Early in the second quarter, we sold our Twitter shares on the official announcement that Elon Musk would acquire the company at $54.20 per share. Although we typically would wait for what was then a large 7% merger/arb spread to close, we figured in this market environment it would be beneficial to move aside in the event future drama might ensue while building cash in order to opportunistically deploy into better opportunities. During the quarter, we saw the chance to do so and bought shares in four companies. In the process, we are also broadening our portfolios and diversifying into more ideas. There is a tradeoff between concentration and diversification, but in times like these when the market is throwing many stocks out of the window (or “babies out with bathwater” as the saying goes), broadening the aperture of opportunity is a worthwhile endeavor. The more positions we have that fit our criteria, the more chances we have for something to go right for us and the less any one risk factor can further hurt the portfolio. We will briefly cover each in the following paragraphs.
Meta Platforms, Inc (META) f/k/a Facebook— we followed Facebook for years and were often asked “why own Twitter when you can buy Facebook?” Sure enough, Twitter’s return was far better over our holding period and we now deployed a decent portion of our Twitter proceeds into META. META today strikes us as one of the cheapest stocks in the entire market and one of the more interesting setups we have seen. META was hit with a triple-whammy of tough COVID comps, changes in Apple’s privacy policies and emerging competition from TikTok. Despite all this, the company continues to grow, albeit at slower rates. At its lows this year, META was trading for a low teens forward P/E (15x 2022 numbers today) and this is despite investments in the Reality Labs division at around a $10b annualized rate. If we exclude the Reality Labs investments, the core META properties of Facebook, Instagram and WhatsApp would earn somewhere around 23% more in bottom line EPS. This would chop about 2.5 turns off the company’s P/E. Speaking realistically, there is no sign Mark Zuckerberg would entirely stop these investments; however, we do think Zuckerberg is realistic about his stock price and very well might defer a large portion of the investment until core earnings reaccelerate. Further, we think it is appropriate to value the company on a sum of the parts basis and rather than fully expense the Reality Labs investments against the core properties, we should think about what the actual value of that investment might yield. Either way, even fully expensing Reality Labs, this company is far too cheap to ignore.
Align Technology (ALGN)– we have followed Align with admiration for years. The company has consistently executed its combination of profitable growth, while disrupting the orthodontics industry and enhancing its offering beyond the pure product. Specifically, Align’s Invisalign is by far the best clear aligner and the company has used its offering to build what is essentially the “operating system” foran orthodontics practice. COVID Stimulus led to a surge in demand from which there is now a hangover. Consequently Align is at its lowest valuation multiple in a decade (sub 15x EV/EBITDA); lower than when fears of a patent expiration led some to believe emergent competition could derail Align’s momentum (it did not). Align is more “discretionary” than the typical healthcare company, because their core clientele are adult patients with orthodontic problems. This means there is some portion of cyclicality; however, the really long-term opportunity is capturing the core teenager orthodontic industry, which remains the vast majority (over 80%) treated with metal braces. It is inherently more challenging to drive adoption in this demographic considering invisible aligners are more expensive and require patient compliance, though we think the generation growing up seeing themselves on Instagram and TikTok will inevitably steer towards clear, where Align is dominant. As they say, the future here is bright.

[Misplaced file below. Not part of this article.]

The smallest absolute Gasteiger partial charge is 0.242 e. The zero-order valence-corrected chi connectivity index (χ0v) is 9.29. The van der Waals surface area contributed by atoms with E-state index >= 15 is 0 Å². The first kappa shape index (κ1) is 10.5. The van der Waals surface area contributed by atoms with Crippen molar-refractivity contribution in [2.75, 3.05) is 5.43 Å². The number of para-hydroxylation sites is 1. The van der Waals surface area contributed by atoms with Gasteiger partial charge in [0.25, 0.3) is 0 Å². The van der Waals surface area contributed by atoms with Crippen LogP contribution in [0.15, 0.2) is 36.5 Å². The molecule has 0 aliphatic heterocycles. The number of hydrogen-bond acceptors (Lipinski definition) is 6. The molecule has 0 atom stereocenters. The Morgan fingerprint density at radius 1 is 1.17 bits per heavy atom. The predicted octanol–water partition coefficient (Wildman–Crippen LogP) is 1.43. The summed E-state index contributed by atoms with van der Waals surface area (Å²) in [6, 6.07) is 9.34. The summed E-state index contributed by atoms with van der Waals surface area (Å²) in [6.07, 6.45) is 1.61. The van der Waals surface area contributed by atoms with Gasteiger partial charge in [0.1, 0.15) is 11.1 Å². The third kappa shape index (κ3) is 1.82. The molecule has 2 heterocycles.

Cytek Biosciences, Inc (CTKB)– Cytek is one of those companies we think might end up a true gift from this environment. The company went public in 2021 and raised considerable capital due to the enthusiasm of the opportunity for Cytek to fundamentally change flow cytometry–a critical piece of biological research and diagnostics to analyze cells or particles. Flow cytometers are everywhere, though we do not often hear about them. Fast forward to today and Cytek’s shares have collapsed from the IPO price, despite the company being free cash flow positive and holding 30% of its market cap in net cash ($362 million). The company’s proprietary technology replaced expensive vacuum tubes with much cheaper avalanche photodiodes, which allows for both higher precision, faster throughput and most importantly lower cost of ownership and operation. What customers don’t want better quality at a lower price? Competition is not even close. Cytek sells flow cytometers, but importantly they are now building a reagent business to complement their instrument. This means they will have a razor blade and business model, selling the instrument with a nice profit margin and the reagents for throughput at an even better margin. Despite considerable growth investments, the company is profitable (on an adjusted EBITDA and cash flow basis) today and will be even more so in the future.